The ability to project video on large screens and to transmit it over large distances to many sites simultaneously might give a pop superstar storyteller a bit of a shamanic mystique, reminiscent of the shaman’s legendary abilities to fly and transform one’s body.  Antiphonal storytelling could be done in arenas with giant video screens facing each other from opposite sides of the arena, with the opponents both onsite, or one or both attending via videoconference.

In sum: Again, in addition to learning how to fit in, I urge young Chinese people to proudly and boldly teach the world about China’s styles of storytelling, and use these styles to show the world how it looks from traditional Chinese points of view; to present these expressive forms to the world, so that people around the world may learn new ways of expressing themselves.  In the context of pop superstar storytelling, traditional methods of seemingly odd, strange, weird, funny, overly-expressive stylized ways of speaking might not appear as backward and embarrassing, but rather as liberating and exhilarating.


1)  From a telephone conversation with a receptionist and the evening’s program.

2)  Ronald Takaki, Strangers from a Different Shore: A History of Asian Americans, Boston: Little, Brown, 1989.

3)  W. L. Idema, “Part II: Prosimetric Literature,” in The Indiana Companion to Traditional Chinese Literature, William H. Nienhauser, Jr., ed., Bloomington: Indiana U. Press, 1986, p. 83.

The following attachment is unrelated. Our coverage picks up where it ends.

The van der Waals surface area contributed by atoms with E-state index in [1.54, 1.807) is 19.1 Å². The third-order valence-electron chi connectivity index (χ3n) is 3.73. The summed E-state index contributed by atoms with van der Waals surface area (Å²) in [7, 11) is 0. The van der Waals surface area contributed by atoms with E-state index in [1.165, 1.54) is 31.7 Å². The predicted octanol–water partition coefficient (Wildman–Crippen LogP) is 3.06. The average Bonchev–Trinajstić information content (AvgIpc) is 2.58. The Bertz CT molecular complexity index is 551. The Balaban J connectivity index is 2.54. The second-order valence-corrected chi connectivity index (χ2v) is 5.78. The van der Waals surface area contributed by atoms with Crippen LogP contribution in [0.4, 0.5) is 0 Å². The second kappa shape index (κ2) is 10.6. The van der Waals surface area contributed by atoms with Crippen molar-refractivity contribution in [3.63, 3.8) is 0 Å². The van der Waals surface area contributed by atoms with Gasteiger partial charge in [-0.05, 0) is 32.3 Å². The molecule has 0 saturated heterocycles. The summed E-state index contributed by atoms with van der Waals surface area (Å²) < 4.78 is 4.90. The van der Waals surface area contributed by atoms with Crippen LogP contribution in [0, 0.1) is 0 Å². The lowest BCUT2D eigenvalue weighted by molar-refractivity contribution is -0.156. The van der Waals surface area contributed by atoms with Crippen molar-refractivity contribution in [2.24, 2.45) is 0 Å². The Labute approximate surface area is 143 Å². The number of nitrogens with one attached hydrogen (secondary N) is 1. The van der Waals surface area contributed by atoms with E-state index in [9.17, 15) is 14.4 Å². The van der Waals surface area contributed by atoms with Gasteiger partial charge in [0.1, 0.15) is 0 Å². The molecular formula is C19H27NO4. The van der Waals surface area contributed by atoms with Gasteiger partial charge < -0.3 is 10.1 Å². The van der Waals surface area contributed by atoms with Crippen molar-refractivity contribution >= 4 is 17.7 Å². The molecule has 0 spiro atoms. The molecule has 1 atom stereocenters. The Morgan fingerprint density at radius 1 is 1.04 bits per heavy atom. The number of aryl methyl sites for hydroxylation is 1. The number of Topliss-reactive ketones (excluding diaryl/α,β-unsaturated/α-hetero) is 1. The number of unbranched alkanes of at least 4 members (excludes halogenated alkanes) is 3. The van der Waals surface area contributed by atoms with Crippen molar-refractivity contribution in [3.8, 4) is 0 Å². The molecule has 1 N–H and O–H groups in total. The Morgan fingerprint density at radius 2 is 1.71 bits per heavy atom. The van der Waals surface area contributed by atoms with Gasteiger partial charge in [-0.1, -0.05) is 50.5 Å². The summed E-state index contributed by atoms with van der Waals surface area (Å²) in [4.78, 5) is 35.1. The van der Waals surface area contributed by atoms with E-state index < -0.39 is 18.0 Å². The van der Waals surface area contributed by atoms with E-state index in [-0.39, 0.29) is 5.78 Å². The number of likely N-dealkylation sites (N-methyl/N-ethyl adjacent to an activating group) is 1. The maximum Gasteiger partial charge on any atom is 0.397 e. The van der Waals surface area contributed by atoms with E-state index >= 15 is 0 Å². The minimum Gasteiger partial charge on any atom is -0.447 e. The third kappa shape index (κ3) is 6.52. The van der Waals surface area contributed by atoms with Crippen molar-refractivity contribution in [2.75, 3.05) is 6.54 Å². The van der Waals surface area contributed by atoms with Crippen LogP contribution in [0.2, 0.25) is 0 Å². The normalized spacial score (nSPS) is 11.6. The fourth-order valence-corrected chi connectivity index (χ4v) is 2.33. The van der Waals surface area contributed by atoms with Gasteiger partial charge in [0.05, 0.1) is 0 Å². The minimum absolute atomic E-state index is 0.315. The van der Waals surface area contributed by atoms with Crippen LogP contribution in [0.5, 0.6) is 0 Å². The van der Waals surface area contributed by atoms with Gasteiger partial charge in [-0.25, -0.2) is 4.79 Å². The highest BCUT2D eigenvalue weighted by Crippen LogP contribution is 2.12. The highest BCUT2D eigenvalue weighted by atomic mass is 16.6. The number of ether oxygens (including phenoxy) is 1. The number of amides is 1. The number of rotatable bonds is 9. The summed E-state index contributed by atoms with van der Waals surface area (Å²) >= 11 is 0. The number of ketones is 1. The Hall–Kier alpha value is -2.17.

4)  Vibeke Bordahl, The Oral Tradition of Yangzhou Storytelling, Nordic Institute of Asian Studies, Monograph Series, No. 73, Surrey: Curzon Press, 1996, p. 8.

5)  Idema, p. 85.

6)  Victor H. Mair and Maxine Belmont Weinstein, “Part I: Folk Literature,” in The Indiana Companion to Traditional Chinese Literature, William H. Nienhauser, Jr., ed., Bloomington: Indiana U. Press, 1986, p. 77.

7)  Jaroslav Prusek, Chinese History and Literature, Dordrecht: D. Reidel Publishing Co., 1970, p. 401.

8)  Idema, p. 83.

9)  Bordahl, 1996, p. 3.

10)  Anonymous, “New Storytellers,” in China's Cultural Legacy and Communism, Ralph Croizier, ed., NY: Praeger, 1970, p. 196.

11)  Mark Bender, “Zaisheng Yuan” and “Meng Lijun”: Performance, Context, and Form of Two Tanci, Ph.D. dissertation, Ohio State U., 1995, p. 181.

12)  W.J.F. Jenner, “Is a Modern Chinese Literature Possible?”, in Essays in Modern Chinese Literature and Literary Criticism, Wolfgang Kubin and Rudolf G. Wagner, eds., Bochum: Brockmeyer, 1982, p. 196.

13)  Mair and Weinstein, p. 79.

14)  Antoinet Schimmelpenninck, Chinese Folk Songs and Folk Singers: Shan'ge Traditions in Southern Jiangsu, Leiden: Chime Foundation, 1997, p. 104.

15)  Prusek, p. 301.

16)  Prusek, p. 237.

17)  Prusek, p. 237. 

18)  Bender, 1995, p. 251.